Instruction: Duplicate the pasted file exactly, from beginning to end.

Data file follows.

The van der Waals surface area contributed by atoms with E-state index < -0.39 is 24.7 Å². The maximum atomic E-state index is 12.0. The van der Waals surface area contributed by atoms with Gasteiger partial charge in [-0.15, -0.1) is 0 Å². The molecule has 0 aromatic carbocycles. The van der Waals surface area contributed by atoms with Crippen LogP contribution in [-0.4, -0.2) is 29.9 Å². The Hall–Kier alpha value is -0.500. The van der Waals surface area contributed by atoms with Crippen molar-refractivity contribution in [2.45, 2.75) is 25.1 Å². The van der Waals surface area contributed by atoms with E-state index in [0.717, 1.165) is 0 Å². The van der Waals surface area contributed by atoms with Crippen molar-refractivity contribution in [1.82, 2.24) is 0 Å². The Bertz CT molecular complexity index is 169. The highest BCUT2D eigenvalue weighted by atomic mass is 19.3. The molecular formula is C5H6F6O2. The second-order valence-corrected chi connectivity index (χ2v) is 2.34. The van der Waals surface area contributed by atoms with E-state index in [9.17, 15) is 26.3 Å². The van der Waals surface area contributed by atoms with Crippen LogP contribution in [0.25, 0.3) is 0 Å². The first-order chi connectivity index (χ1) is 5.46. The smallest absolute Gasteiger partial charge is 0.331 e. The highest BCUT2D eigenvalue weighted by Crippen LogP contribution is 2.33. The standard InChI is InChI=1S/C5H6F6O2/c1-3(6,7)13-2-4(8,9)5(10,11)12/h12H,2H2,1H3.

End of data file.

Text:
The van der Waals surface area contributed by atoms with E-state index < -0.39 is 24.7 Å². The maximum atomic E-state index is 12.0. The van der Waals surface area contributed by atoms with Gasteiger partial charge in [-0.15, -0.1) is 0 Å². The molecule has 0 aromatic carbocycles. The van der Waals surface area contributed by atoms with Crippen LogP contribution in [-0.4, -0.2) is 29.9 Å². The Hall–Kier alpha value is -0.500. The van der Waals surface area contributed by atoms with Crippen molar-refractivity contribution in [2.45, 2.75) is 25.1 Å². The van der Waals surface area contributed by atoms with E-state index in [0.717, 1.165) is 0 Å². The van der Waals surface area contributed by atoms with Crippen molar-refractivity contribution in [1.82, 2.24) is 0 Å². The Bertz CT molecular complexity index is 169. The highest BCUT2D eigenvalue weighted by atomic mass is 19.3. The molecular formula is C5H6F6O2. The second-order valence-corrected chi connectivity index (χ2v) is 2.34. The van der Waals surface area contributed by atoms with E-state index in [9.17, 15) is 26.3 Å². The van der Waals surface area contributed by atoms with Crippen LogP contribution in [0.25, 0.3) is 0 Å². The first-order chi connectivity index (χ1) is 5.46. The smallest absolute Gasteiger partial charge is 0.331 e. The highest BCUT2D eigenvalue weighted by Crippen LogP contribution is 2.33. The standard InChI is InChI=1S/C5H6F6O2/c1-3(6,7)13-2-4(8,9)5(10,11)12/h12H,2H2,1H3.